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Do’s and Don'ts of Baby Food Allergy Prevention

June 13, 2022 3 min read

Advice in the pediatric world is constantly evolving, and we know how hard it can be as a parent to decide what is best when it comes to preventing food allergies and boosting your little one’s health.

To help you navigate this complex landscape, we’ve put together a list of some of the most common ‘do’s’ and ‘don'ts’ when it comes to food allergies in babies.

For Mothers During Pregnancy & Breastfeeding: 

Don’t limit your diet to certain foods

Until recently, pediatricians have recommended women avoid food allergens in their diet while pregnant or breastfeeding. But new guidance has shown this advice is dated and inaccurate. 

According to the National Institute of Allergy and Infectious Diseases (NIAID), there is no evidence to suggest that restricting a mother’s diet while she is pregnant or breastfeeding will prevent the development of food allergies. 

In fact, restricting your diet during pregnancy can make it harder to get the calories and nutrients you need to support the growth and development of your baby! 

Do focus on diet diversity

Eating a diverse, healthy diet—including common allergens— during pregnancy and breastfeeding is one of the most important things you can do for your developing baby.

study completed by the American College of Allergy, Asthma and Immunology (ACAAI) showed that out of the 1,315 pregnant women surveyed, babies were more likely to develop food allergies when born to mothers with poor diet diversity and who had a history of allergic disease. Of the mothers classified in this way, 33% of their children were diagnosed with food allergies by the age of 2!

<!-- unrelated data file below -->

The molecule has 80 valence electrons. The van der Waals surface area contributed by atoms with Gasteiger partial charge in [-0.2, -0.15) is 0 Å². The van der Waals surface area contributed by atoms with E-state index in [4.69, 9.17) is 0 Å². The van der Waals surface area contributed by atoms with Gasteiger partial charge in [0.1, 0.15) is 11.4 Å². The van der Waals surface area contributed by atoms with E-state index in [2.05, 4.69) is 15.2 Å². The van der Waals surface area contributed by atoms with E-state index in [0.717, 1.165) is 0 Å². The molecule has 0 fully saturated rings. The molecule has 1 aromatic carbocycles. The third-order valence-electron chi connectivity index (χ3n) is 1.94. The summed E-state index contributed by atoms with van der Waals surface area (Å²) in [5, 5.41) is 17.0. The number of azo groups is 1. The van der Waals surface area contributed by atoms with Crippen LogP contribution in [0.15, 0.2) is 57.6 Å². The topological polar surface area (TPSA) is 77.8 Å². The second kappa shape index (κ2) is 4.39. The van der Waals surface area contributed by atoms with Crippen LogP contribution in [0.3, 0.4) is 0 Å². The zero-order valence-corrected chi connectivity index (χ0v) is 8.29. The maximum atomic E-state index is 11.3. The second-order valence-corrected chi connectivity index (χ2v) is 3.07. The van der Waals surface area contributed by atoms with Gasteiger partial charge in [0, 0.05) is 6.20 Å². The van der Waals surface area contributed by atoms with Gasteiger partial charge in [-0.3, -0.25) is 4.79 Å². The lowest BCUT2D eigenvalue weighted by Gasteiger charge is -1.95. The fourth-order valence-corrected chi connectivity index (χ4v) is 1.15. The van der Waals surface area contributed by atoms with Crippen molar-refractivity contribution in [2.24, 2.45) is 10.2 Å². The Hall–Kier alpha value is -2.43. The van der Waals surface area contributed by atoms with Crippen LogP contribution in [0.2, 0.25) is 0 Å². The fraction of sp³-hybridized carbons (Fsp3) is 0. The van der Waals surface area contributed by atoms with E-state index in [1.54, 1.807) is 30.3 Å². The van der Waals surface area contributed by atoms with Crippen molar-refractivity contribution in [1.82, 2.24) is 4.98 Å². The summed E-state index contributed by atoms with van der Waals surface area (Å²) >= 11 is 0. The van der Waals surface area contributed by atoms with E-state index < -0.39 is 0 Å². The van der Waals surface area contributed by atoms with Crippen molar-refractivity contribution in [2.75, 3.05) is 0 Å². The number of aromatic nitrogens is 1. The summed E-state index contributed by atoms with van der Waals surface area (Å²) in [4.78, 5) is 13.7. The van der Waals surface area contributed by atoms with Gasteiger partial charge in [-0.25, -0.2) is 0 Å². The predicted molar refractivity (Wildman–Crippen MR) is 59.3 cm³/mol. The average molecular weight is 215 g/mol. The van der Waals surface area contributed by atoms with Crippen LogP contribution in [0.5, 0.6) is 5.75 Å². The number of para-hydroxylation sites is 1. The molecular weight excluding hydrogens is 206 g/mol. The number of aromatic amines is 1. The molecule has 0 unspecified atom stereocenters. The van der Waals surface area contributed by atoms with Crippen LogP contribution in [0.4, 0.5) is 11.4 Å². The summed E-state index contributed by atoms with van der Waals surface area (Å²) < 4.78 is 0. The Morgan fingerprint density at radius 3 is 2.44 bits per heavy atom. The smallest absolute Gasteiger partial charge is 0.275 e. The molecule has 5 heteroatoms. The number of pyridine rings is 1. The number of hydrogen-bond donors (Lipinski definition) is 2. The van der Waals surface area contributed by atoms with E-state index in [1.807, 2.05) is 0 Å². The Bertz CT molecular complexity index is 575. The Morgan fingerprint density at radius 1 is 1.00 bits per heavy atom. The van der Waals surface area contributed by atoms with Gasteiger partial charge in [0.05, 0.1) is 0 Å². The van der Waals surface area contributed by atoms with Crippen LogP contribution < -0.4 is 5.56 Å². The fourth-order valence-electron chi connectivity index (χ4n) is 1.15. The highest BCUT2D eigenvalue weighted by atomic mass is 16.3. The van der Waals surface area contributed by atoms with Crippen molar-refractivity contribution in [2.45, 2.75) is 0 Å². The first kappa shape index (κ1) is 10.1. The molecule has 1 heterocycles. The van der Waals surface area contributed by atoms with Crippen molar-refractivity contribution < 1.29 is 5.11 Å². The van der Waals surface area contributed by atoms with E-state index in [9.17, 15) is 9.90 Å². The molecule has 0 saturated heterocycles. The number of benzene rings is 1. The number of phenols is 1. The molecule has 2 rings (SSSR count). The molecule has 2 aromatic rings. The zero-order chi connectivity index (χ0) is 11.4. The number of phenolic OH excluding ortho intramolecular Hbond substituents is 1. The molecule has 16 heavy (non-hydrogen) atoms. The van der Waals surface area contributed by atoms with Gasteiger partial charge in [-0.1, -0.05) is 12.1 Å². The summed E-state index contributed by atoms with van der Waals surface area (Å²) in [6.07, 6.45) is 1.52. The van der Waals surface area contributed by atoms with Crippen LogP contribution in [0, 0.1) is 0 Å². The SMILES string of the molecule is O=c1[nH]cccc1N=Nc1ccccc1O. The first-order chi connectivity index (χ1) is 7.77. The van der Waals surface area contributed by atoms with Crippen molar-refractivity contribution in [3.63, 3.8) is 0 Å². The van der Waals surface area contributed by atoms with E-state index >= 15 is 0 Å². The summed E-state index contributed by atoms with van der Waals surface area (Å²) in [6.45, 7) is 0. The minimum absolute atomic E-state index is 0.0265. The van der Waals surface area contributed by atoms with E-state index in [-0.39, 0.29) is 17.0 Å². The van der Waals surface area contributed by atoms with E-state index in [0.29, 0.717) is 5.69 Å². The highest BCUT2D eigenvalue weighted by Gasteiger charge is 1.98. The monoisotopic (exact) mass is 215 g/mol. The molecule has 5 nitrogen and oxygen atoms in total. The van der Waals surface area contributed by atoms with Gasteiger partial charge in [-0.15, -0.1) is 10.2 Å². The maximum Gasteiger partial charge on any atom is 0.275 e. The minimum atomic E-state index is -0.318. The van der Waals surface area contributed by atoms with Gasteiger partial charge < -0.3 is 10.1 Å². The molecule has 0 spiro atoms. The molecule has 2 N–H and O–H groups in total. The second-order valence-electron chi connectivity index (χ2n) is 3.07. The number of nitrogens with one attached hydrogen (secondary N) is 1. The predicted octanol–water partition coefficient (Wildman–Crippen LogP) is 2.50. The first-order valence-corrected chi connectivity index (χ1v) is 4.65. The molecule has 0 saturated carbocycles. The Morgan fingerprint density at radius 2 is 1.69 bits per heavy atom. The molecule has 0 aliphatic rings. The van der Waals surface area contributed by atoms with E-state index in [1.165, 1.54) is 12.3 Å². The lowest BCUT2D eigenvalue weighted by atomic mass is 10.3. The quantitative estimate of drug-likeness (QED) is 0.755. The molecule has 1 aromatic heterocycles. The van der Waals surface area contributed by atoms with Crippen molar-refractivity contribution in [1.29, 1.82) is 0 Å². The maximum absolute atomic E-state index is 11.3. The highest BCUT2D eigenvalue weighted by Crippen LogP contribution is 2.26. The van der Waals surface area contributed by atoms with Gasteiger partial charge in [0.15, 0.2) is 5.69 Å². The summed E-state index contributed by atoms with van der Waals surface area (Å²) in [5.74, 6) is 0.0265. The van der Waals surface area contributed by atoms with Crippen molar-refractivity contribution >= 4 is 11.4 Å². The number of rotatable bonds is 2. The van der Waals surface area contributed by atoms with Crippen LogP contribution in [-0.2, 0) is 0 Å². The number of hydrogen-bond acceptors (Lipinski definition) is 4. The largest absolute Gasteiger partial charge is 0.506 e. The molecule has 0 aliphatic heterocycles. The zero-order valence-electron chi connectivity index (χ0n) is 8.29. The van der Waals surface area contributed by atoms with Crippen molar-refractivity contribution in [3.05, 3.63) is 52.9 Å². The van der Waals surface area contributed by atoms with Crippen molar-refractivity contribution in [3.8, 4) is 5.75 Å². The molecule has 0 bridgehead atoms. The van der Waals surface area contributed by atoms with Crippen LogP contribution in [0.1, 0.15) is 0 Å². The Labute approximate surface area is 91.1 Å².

That makes having a well-rounded diet from the different food groups and allergens—such as cow’s milk, eggs, peanuts, tree nuts, soy, sesame, wheat, fish and shellfish—essential in making sure that your baby gets the nutrients they need to grow healthy.

For Babies:

Don’t avoid introducing food allergens to your baby

Groundbreaking clinical studies, like LEAP and EAT, have taught us that babies who were given allergenic foods as a regular part of their diet were less likely to develop a food allergy. 

Research now shows early and regular dietary exposure to a food — especially foods often associated with allergies like peanuts — helps reduce the risk of a child developing an allergy to that food.

Research has also shown that allergic reactions get more severe as your baby gets older. That's why early allergen introduction is essential in helping your baby have a thriving future with food. 

Do wait until your little one is an appropriate age

Introducing food allergens early and often is the best approach. When your baby is ready to start eating solids, usually around 4-6 months, both the AAP and the USDA guidelines recommend you also start introducing the most common food allergens. 

Don’t wait too long to introduce new foods to your baby

Food allergy experts do not recommend waiting days between introducing new foods. Waiting too long to introduce and regularly feed these foods can increase your baby's allergy risk.

Lead author, Dr. Waheeda Samady, Assistant Professor of Pediatrics at Northwestern University Feinberg School of Medicine states in a new study: "Waiting for days between each new food introduction to infants limits food diversity in the infant diet.” 

Furthermore, Ruchi Gupta, MD, MPH, and Director of the Center of Food Allergy and Asthma Research states that: "From the perspective of food allergy detection and prevention, there is no reason why a new food can't be tried every day. The guidelines need to be revisited and updated to reflect the latest research on food allergy prevention and to provide greater clarity for pediatricians and parents on safe solid food introduction to infants."

Do continue keeping these foods in your little one’s diet

Introducing and maintaining a variety of foods in your little one’s diet can help guide the immune system by training it to recognize potentially allergenic foods as safe. Intermittent or “one bite" exposure to foods may not be enough for allergen introduction. 

Research shows the immune system works best when it's exposed to a wide variety of foods regularly throughout a child’s early years. That from the moment they start solids, through their first year and beyond!